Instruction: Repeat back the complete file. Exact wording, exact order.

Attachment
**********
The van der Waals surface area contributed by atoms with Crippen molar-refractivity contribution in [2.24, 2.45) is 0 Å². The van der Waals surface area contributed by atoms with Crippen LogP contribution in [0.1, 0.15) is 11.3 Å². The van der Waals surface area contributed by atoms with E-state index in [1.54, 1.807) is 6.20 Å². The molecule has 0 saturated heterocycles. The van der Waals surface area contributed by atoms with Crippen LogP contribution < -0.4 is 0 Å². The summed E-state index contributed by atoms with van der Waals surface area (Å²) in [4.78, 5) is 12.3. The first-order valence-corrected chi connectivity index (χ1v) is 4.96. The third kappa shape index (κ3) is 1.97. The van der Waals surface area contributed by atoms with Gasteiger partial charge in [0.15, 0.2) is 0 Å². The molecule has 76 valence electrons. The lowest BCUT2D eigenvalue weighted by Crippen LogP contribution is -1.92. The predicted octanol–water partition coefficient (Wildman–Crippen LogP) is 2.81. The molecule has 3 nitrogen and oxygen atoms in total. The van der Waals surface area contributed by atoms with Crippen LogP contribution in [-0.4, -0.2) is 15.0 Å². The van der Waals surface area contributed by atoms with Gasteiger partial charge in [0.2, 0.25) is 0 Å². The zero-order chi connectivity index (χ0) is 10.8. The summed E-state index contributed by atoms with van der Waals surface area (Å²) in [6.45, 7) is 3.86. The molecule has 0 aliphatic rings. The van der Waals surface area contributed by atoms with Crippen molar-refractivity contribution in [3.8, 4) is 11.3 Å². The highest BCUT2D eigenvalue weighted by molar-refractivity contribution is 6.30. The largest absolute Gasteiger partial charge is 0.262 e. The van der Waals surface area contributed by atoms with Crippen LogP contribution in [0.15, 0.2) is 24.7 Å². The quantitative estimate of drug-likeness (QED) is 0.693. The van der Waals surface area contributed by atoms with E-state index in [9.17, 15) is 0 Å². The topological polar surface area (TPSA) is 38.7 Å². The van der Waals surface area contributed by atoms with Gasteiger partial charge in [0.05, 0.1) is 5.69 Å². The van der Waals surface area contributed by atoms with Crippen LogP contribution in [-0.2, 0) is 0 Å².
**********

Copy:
The van der Waals surface area contributed by atoms with Crippen molar-refractivity contribution in [2.24, 2.45) is 0 Å². The van der Waals surface area contributed by atoms with Crippen LogP contribution in [0.1, 0.15) is 11.3 Å². The van der Waals surface area contributed by atoms with E-state index in [1.54, 1.807) is 6.20 Å². The molecule has 0 saturated heterocycles. The van der Waals surface area contributed by atoms with Crippen LogP contribution < -0.4 is 0 Å². The summed E-state index contributed by atoms with van der Waals surface area (Å²) in [4.78, 5) is 12.3. The first-order valence-corrected chi connectivity index (χ1v) is 4.96. The third kappa shape index (κ3) is 1.97. The van der Waals surface area contributed by atoms with Gasteiger partial charge in [0.15, 0.2) is 0 Å². The molecule has 76 valence electrons. The lowest BCUT2D eigenvalue weighted by Crippen LogP contribution is -1.92. The predicted octanol–water partition coefficient (Wildman–Crippen LogP) is 2.81. The molecule has 3 nitrogen and oxygen atoms in total. The van der Waals surface area contributed by atoms with Crippen LogP contribution in [-0.4, -0.2) is 15.0 Å². The van der Waals surface area contributed by atoms with Gasteiger partial charge in [0.2, 0.25) is 0 Å². The zero-order chi connectivity index (χ0) is 10.8. The summed E-state index contributed by atoms with van der Waals surface area (Å²) in [6.45, 7) is 3.86. The molecule has 0 aliphatic rings. The van der Waals surface area contributed by atoms with Crippen molar-refractivity contribution in [3.8, 4) is 11.3 Å². The highest BCUT2D eigenvalue weighted by molar-refractivity contribution is 6.30. The largest absolute Gasteiger partial charge is 0.262 e. The van der Waals surface area contributed by atoms with Crippen LogP contribution in [0.15, 0.2) is 24.7 Å². The quantitative estimate of drug-likeness (QED) is 0.693. The van der Waals surface area contributed by atoms with E-state index in [9.17, 15) is 0 Å². The topological polar surface area (TPSA) is 38.7 Å². The van der Waals surface area contributed by atoms with Gasteiger partial charge in [0.05, 0.1) is 5.69 Å². The van der Waals surface area contributed by atoms with Crippen LogP contribution in [-0.2, 0) is 0 Å².